Chaz Miller, Semi-retired, 40-year veteran of the waste and recycling industry

November 1, 2006

2 Min Read

MOST MAGAZINES are printed on coated groundwood paper, which is the same kind of paper used by newspapers. Clay, the most common coating, smoothes the surface of the paper and creates a surface glossy inks can adhere to. A two-sided, coated paper sheet used for magazines will normally have 30 to 35 percent clay and filler and 65 to 70 percent paper fiber content.

About 17,000 different magazine titles were published in 2005. More than 362 million copies were sold that year according to Audit Bureau data. The total number of magazines printed will be higher. Of that number, 74 percent will go to subscribers, 11 percent are sold as single-issue sales, and 15 percent are returned unsold. About half of the single-issue sales occur in supermarkets.

Catalogs are also primarily printed on coated groundwood paper. Most are distributed through the mail. Fourteen billion catalogs were mailed in 1998. More recent data is not available. EPA data for magazines does not include catalogs, although catalogs are normally collected with magazines in curbside recycling programs. All data in this profile is limited to magazines unless otherwise noted.

Chaz Miller is state programs director for the National Solid Wastes Management Association, Washington, D.C. E-mail the author at: [email protected].

Magazines Municipal Solid Waste (MSW) Facts:


  • 2.27 million tons or 1.0% by weight.*

  • 15.4 pounds per person per year.*


  • 750,000 tons or a 33% recycling rate.*

  • Almost all unsold copies are recycled.

Recycled Content:

  • Magazine publishers were slow to use recycled fiber because coating paper is a very exacting process. Contaminants can reduce smoothness and cause printing problems. Recycled content remains an issue for the industry.


  • Hard to compost because clay coating resists composting.

  • Composted magazines must be shredded properly.

Incinerated or Landfilled:

  • 1.52 million tons or 0.9% of discarded MSW by weight.*

  • Clay content gives magazines a per pound Btu value of 4500-5000, lower than that of most paper products.

  • Burning coated paper creates more ash than burning other forms of paper.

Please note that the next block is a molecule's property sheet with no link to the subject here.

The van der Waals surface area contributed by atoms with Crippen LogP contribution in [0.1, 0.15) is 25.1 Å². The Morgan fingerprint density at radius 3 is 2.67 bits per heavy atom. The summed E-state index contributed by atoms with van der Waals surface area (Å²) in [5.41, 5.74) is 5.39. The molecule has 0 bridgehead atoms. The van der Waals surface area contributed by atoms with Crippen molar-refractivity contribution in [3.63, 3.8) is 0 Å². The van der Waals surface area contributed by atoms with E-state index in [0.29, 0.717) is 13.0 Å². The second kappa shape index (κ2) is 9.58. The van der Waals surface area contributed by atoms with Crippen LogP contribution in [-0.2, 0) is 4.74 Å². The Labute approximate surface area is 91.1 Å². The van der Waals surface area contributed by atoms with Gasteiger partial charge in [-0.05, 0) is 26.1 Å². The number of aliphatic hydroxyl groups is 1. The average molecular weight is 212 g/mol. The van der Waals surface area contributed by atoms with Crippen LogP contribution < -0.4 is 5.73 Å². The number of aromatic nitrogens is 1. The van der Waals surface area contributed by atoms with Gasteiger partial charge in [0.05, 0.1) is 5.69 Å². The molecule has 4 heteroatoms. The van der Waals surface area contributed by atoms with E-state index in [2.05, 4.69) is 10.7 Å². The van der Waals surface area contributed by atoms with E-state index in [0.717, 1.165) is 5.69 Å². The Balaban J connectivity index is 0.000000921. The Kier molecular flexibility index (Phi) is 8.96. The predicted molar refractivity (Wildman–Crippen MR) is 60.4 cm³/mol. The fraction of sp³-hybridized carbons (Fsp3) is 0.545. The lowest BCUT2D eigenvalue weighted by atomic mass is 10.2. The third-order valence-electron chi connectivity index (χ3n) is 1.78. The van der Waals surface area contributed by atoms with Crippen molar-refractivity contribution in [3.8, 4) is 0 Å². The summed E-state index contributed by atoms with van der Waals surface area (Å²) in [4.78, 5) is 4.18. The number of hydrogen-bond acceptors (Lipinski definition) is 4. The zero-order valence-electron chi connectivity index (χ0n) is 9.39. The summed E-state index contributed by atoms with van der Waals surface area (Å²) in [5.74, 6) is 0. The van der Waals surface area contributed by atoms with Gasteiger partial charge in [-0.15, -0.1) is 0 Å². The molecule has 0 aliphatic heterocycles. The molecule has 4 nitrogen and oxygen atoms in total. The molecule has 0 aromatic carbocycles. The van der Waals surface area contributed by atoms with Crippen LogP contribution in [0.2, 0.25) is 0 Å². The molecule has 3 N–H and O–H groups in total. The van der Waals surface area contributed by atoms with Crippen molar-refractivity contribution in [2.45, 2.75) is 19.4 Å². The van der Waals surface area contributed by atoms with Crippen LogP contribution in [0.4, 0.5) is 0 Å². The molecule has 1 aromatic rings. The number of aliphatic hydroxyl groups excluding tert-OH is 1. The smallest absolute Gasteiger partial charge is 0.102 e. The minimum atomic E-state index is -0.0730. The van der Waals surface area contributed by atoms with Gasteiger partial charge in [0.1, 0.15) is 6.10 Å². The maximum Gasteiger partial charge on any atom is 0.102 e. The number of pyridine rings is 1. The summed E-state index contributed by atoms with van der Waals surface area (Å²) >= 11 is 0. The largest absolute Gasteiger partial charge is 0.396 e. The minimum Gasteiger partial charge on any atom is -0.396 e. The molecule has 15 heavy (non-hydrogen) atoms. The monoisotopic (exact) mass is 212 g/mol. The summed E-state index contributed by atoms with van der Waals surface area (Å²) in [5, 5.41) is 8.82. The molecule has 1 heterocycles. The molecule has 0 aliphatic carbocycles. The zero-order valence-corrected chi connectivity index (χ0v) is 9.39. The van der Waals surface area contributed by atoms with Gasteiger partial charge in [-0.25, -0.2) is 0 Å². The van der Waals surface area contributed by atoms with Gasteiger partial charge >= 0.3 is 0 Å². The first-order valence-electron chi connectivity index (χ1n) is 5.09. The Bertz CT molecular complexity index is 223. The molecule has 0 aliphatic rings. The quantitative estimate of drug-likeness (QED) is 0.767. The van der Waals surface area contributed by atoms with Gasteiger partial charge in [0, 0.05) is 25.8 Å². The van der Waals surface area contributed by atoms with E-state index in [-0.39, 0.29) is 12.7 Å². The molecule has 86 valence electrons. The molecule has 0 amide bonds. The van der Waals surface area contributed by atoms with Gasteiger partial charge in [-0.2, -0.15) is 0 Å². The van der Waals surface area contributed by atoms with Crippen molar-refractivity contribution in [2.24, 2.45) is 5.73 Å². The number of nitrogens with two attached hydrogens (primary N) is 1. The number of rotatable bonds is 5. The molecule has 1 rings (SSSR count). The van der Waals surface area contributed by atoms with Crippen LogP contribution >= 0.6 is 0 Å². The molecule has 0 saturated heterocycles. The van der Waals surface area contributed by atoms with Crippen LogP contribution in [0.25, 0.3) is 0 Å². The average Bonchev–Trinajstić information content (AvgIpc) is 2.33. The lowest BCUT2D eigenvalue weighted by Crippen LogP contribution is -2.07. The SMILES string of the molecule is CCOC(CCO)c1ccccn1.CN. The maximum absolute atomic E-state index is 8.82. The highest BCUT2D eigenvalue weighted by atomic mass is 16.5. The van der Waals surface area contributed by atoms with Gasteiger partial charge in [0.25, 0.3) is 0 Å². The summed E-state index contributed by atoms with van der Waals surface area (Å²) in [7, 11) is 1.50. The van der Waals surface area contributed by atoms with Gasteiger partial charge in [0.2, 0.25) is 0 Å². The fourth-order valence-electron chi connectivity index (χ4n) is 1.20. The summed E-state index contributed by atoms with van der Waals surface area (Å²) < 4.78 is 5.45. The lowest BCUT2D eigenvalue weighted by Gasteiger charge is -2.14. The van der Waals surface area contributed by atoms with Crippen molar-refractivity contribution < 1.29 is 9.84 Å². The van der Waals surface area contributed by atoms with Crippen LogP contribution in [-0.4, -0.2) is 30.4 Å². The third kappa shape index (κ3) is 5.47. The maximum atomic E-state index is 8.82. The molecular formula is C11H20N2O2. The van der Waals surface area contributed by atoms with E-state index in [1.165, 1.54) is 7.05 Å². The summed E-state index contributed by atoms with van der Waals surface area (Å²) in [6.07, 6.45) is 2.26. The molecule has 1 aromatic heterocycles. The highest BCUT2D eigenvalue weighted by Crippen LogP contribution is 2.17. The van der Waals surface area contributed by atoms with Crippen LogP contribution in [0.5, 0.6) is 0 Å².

Landfill Volume:

  • 4.75 million cubic yards in 1997.

  • 1.0% of landfilled MSW in 1997.


  • Landfilled density of 800 pounds per cubic yard.

Source Reduction:

  • As with newspapers, most magazines now publish a paperless on-line edition.

  • Lighter and smaller paper can be used to offset coated paper price increases.

Recycling Markets:

  • Clay was a major barrier in the past to recycling efforts.

  • Deinking mills using flotation technologies are the primary market.

  • Other markets include mixed wastepaper users such as containerboard and tissue paper.

Magazine Grades / Catalog End-Market Specifications:

  • ISRI Paperstock Guide. No. 10, “Magazines.”

  • May contain a small percentage of uncoated news-type papers.

  • Prohibited materials limited to 1%, outthrows to 3%.

  • Contaminants include ultra-violet-cured inks, pressure-sensitive adhesives, water-soluble glue bindings, plastic bags, and metallic or plastic inserts.


“Municipal Solid Waste Generation, Recycling and Disposal in the United States: Facts and Figures for 2003,” Office of Solid Waste, Washington, D.C.,

Direct Mail Association, New York, NY,

Magazine Publishers of America, New York, NY

“Scrap Specifications Circular 2006,” Institute of Scrap Recycling Industries, Washington, D.C.,

*2003 EPA estimates.

About the Author(s)

Chaz Miller

Semi-retired, 40-year veteran of the waste and recycling industry, National Waste & Recycling Association

Chaz Miller is a longtime veteran of the waste and recycling industry.

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